Search and Search For: What’s the Difference?

What's the difference?

There is a big difference between the verb SEARCH and the phrasal verb SEARCH FOR. If you use the wrong one, you might really confuse the person you're talking to. So what is the difference between SEARCH and SEARCH FOR?

Summary and Examples

When we just use the word SEARCH without a preposition, it means we are talking about the area we are looking.
I searched the ocean (I swam around in the ocean and went on a boat looking for something).
He searched his car all day long but never found it (He was looking in his car - in the trunk, in the seats, etc - for something)

Searching his car is difference than searching for his car

When we use the preposition FOR after SEARCH, it means we are talking about the actual thing we want to find.
I searched for my keys and couldn't find them (I didn't know where my keys were so I looked around my apartment for them).
He searched for his car (He had forgotten where he had parked it and was looking to find the automobile).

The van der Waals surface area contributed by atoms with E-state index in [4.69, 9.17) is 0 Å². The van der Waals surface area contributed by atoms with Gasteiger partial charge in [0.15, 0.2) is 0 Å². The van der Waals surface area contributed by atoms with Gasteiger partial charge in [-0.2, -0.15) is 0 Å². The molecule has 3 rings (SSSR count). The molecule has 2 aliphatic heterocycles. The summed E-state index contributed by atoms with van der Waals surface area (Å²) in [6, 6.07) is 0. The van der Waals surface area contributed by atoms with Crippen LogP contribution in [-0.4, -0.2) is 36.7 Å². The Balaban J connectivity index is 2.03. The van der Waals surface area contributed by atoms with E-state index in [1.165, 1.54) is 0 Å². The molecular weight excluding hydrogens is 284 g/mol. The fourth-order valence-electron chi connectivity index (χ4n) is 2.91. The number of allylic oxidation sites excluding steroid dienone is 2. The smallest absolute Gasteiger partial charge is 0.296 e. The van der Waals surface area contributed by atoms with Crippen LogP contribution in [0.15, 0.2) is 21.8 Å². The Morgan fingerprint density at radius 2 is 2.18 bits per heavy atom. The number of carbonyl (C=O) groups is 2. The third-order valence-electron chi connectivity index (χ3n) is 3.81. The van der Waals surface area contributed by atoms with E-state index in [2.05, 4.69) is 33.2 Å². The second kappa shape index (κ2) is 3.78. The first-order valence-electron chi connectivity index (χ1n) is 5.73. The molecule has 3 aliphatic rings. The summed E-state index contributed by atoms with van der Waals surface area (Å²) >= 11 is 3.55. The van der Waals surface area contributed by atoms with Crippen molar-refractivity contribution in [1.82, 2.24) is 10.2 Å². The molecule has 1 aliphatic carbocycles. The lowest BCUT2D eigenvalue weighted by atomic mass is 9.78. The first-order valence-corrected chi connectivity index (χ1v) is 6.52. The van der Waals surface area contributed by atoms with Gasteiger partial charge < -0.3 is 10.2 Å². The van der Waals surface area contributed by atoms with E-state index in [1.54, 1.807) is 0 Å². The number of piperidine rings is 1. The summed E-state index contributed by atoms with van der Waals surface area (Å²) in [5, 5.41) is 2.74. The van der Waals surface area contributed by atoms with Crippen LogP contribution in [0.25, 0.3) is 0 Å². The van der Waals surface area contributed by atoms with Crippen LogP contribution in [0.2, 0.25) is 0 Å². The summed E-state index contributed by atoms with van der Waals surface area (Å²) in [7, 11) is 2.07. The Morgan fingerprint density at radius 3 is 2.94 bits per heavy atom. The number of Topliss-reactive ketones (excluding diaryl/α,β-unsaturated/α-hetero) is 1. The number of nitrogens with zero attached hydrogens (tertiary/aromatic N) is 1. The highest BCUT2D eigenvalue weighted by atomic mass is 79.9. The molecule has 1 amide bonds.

Searching for his car: different than searching his car

We can also have two objects after the word search. We first say where we are looking, and then what we are looking for (following the word FOR).
I searched my apartment for my keys.
He searched the city for his car.

Do you now understand the difference between search and search for?​ To test yourself, do the following exercise.

Practice Using SEARCH and SEARCH FOR Correctly

Answer in the comments below and I'll give you some personalized feedback to make sure you are using the correct vocabulary.

1 - Do you lose things very often? Where do you search for them?

2 - ​Do you often have to search for your keys?

3 - Do you think the police should be allowed to search your car?

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